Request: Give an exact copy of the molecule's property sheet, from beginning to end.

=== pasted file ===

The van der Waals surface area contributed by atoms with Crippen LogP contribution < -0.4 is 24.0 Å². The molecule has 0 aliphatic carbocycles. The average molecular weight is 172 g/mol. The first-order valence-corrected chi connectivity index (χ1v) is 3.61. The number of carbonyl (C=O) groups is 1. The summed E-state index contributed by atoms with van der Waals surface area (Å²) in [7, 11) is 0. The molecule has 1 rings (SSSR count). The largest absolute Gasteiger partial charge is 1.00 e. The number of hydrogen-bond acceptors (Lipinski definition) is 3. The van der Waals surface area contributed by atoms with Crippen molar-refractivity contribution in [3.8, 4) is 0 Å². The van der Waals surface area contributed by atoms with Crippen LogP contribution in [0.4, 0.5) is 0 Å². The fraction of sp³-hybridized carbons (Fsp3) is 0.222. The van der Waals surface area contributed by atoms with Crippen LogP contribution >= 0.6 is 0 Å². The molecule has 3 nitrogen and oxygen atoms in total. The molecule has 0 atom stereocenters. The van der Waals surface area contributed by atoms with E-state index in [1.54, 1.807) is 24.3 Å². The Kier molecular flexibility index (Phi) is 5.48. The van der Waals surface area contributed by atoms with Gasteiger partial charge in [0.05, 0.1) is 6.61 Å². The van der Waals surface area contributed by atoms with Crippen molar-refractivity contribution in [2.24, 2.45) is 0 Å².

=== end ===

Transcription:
The van der Waals surface area contributed by atoms with Crippen LogP contribution < -0.4 is 24.0 Å². The molecule has 0 aliphatic carbocycles. The average molecular weight is 172 g/mol. The first-order valence-corrected chi connectivity index (χ1v) is 3.61. The number of carbonyl (C=O) groups is 1. The summed E-state index contributed by atoms with van der Waals surface area (Å²) in [7, 11) is 0. The molecule has 1 rings (SSSR count). The largest absolute Gasteiger partial charge is 1.00 e. The number of hydrogen-bond acceptors (Lipinski definition) is 3. The van der Waals surface area contributed by atoms with Crippen molar-refractivity contribution in [3.8, 4) is 0 Å². The van der Waals surface area contributed by atoms with Crippen LogP contribution in [0.4, 0.5) is 0 Å². The fraction of sp³-hybridized carbons (Fsp3) is 0.222. The van der Waals surface area contributed by atoms with Crippen LogP contribution >= 0.6 is 0 Å². The molecule has 3 nitrogen and oxygen atoms in total. The molecule has 0 atom stereocenters. The van der Waals surface area contributed by atoms with E-state index in [1.54, 1.807) is 24.3 Å². The Kier molecular flexibility index (Phi) is 5.48. The van der Waals surface area contributed by atoms with Gasteiger partial charge in [0.05, 0.1) is 6.61 Å². The van der Waals surface area contributed by atoms with Crippen molar-refractivity contribution in [2.24, 2.45) is 0 Å².